So, who is right?

Seems to me that all of the philosophers over that last 6,000 years or so are speaking from the same sheet of music. But does that make them correct?

It would be devastating (in human emotional terms) to learn at the very end of this life and the beginning of a real life to learn that everything we have been taught in this subject was a colossal "lie" perpetuated for millenia.

Last edited by june 7th; 02-20-2012 at 06:14 AM..
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Old 02-15-2012, 01:10 AM
 
Location: Athens, Greece
526 posts, read 591,555 times
Reputation: 63
Moderator cut: Orphaned

Quote:
Originally Posted by Wallisdj View Post
Interesting read on the Egyptian philosophy of the soul. But then, this isn't much different from the Chinese take either. The idea of a transformation of this material world into another world is as old as the Earth (figuratively) itself.

I am glad that you liked it.
As regards the transformation of the material world into a spiritual world, I would say that we should not judge by basing our judgment solely on our own beliefs. There is no evidence that our forefathers had been deceived by the philosophers to the degree we, moderns, have been deceived by them.
Quote:
Originally Posted by Wallisdj View Post
Thomas L. Thompson states that it is wrong to believe that there is a difference or a leap of difference between the ancient world's philosophy and Hellenistic philosophy or even to modern philosophy. We have all basically been thinking the same thoughts.

I am afraid that Mr. Thompson is wrong on that one. The Hellenistic philosophy proved to be the worst enemy of the ancient Greek... “philosophy” represented by the ancient Greek epic poets. We have not been thinking the same thoughts at all as they were thinking of material, murderous, rapist, inhuman gods and we, since the time of Plato, are thinking of a righteous God.
Quote:
Originally Posted by Wallisdj View Post
Seems to me that all of the philosophers over that last 6,000 years or so are speaking from the same sheet of music. But does that make them correct?

Listen to what Campbell had to say on that:

And though man who bow with closed eyes in the sanctuaries of their own tradition rationally scrutinize and disqualify the sacraments of others, an honest comparison immediately reveals that all have been built from one fund of mythological motifs –variously selected, organized, interpreted, and ritualized, according to local need, but revered by every people on earth.

Philosophers have nothing to do with the original “fund of mythological motifs.” Common people are the source of the oral traditions of every culture and, as Yuri Lotman said, “Culture is memory!”
Quote:
Originally Posted by Wallisdj View Post
It would be devastating (in human emotional terms) to learn at the very end of this life and the beginning of a real life to learn that everything we have been taught in this subject was a colossal "lie" perpetuated for millenia.

I am afraid it is; and I believe that the Academia is aware of the “lie” and at the same time reluctant to disclose it fearing the devastation you mentioned.

Even the original idea of the God can be proven to be the product of an accident.

Last edited by june 7th; 02-20-2012 at 06:16 AM..
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Old 02-19-2012, 07:54 PM
 
Location: Philippines
461 posts, read 518,779 times
Reputation: 216
I like the quote you mentioned from Campbell.

I suppose that through a study of various disciplines, thoughts, meditation, argument and hypothesis I feel that I walk a different "line" than most people.

Sounds like you do, as well.

My Native Indian/Buddhist monk brother once told me this story:

A fellow he knew, a fellow Buddhist monk, became a Catholic. Studied to be a priest. After that, he went to the Protestants and studied to be a pastor. Then he tried other religions and finally came back to Buddhism.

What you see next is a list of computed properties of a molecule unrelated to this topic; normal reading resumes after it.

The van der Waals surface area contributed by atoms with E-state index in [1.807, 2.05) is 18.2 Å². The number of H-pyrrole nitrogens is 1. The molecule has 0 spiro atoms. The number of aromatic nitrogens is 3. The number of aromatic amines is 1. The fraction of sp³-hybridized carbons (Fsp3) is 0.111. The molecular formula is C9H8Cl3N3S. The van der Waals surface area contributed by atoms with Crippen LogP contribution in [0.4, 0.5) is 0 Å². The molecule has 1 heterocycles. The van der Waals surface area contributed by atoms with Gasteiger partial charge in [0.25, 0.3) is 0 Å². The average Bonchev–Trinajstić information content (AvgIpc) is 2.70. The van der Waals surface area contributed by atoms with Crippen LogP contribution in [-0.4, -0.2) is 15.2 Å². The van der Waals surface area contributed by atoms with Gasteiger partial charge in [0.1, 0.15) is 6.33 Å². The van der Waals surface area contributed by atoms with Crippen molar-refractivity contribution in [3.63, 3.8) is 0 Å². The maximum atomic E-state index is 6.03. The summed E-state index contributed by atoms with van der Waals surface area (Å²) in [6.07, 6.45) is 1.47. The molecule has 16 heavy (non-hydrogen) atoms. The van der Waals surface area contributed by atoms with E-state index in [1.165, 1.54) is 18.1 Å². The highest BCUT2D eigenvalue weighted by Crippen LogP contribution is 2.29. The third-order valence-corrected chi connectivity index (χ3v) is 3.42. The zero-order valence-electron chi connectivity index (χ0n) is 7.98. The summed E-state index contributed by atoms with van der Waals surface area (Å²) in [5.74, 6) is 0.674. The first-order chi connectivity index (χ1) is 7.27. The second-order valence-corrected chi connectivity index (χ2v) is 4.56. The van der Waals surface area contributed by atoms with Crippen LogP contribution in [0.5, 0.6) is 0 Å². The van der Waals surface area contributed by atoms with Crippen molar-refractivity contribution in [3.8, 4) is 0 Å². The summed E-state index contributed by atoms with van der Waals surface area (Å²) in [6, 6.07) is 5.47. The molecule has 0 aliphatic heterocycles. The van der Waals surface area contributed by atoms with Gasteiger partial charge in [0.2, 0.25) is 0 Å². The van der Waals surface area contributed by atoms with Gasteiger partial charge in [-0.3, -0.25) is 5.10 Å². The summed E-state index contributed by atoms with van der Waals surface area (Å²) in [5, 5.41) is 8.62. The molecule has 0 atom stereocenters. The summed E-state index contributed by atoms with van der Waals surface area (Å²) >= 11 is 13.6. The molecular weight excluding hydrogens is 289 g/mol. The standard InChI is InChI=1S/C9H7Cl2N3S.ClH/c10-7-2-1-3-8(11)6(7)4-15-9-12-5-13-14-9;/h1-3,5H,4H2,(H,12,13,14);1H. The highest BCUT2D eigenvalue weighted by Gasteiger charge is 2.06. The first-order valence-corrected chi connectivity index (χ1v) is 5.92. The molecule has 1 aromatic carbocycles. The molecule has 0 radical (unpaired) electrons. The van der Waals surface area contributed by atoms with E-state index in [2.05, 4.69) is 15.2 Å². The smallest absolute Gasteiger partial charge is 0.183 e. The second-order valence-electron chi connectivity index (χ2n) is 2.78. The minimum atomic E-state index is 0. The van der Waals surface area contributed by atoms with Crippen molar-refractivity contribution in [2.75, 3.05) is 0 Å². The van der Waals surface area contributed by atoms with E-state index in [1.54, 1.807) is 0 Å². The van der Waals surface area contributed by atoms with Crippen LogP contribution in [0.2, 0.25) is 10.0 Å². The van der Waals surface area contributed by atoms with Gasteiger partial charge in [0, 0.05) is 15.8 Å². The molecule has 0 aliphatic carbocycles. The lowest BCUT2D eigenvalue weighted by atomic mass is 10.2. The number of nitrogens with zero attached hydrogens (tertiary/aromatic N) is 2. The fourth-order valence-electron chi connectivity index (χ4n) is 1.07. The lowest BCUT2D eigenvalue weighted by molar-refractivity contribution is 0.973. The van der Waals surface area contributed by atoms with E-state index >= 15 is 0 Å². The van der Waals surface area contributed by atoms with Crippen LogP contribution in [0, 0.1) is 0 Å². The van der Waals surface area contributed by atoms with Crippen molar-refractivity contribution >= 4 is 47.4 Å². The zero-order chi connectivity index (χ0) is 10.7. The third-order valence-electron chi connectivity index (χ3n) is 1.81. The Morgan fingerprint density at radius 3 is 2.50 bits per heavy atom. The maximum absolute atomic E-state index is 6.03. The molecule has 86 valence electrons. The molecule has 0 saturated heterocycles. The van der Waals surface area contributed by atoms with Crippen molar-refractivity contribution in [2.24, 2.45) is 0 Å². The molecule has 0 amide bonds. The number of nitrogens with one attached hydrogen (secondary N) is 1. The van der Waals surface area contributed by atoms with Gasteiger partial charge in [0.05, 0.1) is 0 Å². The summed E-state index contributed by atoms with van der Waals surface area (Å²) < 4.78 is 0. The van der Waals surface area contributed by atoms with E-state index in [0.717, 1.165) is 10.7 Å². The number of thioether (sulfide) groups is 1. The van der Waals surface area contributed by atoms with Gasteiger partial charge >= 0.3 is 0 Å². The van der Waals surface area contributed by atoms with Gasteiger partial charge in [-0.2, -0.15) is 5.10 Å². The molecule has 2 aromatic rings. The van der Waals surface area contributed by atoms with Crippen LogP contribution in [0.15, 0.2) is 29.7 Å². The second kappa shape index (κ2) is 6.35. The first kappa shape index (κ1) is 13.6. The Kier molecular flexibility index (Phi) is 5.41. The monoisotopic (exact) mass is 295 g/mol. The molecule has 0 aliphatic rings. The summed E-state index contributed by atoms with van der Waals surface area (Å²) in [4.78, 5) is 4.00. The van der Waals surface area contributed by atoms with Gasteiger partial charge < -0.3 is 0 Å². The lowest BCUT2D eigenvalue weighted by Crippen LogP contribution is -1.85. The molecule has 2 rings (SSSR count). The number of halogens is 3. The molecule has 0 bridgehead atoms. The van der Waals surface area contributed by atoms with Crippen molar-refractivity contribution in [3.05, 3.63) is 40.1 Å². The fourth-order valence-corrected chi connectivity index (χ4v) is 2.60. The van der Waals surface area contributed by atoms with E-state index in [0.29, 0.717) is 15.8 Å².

When my brother asked him what he learned, the fellow replied: "They are all the same: they all want money."

I feel we can turn that story as to having meaning with what you have presented: they are all the same: they perpetuate a lie based on fear in order to drive masses (and their money, of course) into their houses of worship.

Of course, there is a lot of psychological benefit. Without religion, most people would be like the proverbial lemmings: leaping en masse off cliffs (which they don't really do, but I'm just using the myth to make a point) in order to relieve their suffering.

Ha-ha.

Peace.
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Old 02-20-2012, 05:37 AM
 
Location: Athens, Greece
526 posts, read 591,555 times
Reputation: 63
Quote:
Originally Posted by Wallisdj View Post
I like the quote you mentioned from Campbell.
Quote:
Originally Posted by Wallisdj View Post
I suppose that through a study of various disciplines, thoughts, meditation, argument and hypothesis I feel that I walk a different "line" than most people.

Sounds like you do, as well.

My Native Indian/Buddhist monk brother once told me this story:

A fellow he knew, a fellow Buddhist monk, became a Catholic. Studied to be a priest. After that, he went to the Protestants and studied to be a pastor. Then he tried other religions and finally came back to Buddhism.

When my brother asked him what he learned, the fellow replied: "They are all the same: they all want money."
I disagree with Campbell’s theory but I have to respect his knowledge of mythology.

That Campbell’s passage you liked is referring to oral traditions predating any organized religion. The legends that the people all around the globe had to say about gods seem to come from one and the same source.
Quote:
Originally Posted by Wallisdj View Post
I feel we can turn that story as to having meaning with what you have presented: they are all the same: they perpetuate a lie based on fear in order to drive masses (and their money, of course) into their houses of worship.

Those exploiting religion were not the ones who produced the idea of the existence of gods. Our ancestors (I mean humanity’s ancestors) were talking of earthly gods living side by side with them.
Our ancestors, the non-gods, feared the gods because the gods were wicked.
Thus, earthly gods existed before the advent of religion. Religion was born when it was said that the earthly gods climbed a ladder and went to live up in the heavens !!

The exploitation has to do only with immaterial heavenly gods.
To say that the real gods were plain people just named “gods” is no good for the organized religions. Academia does not want to displease organized religion and thus the lie you mentioned is perpetuated!
Quote:
Originally Posted by Wallisdj View Post
Of course, there is a lot of psychological benefit. Without religion, most people would be like the proverbial lemmings: leaping en masse off cliffs (which they don't really do, but I'm just using the myth to make a point) in order to relieve their suffering.

You may be right here,... for “most people.”
I am happy I do not belong –and you I guess- to the class of the ...“most people.”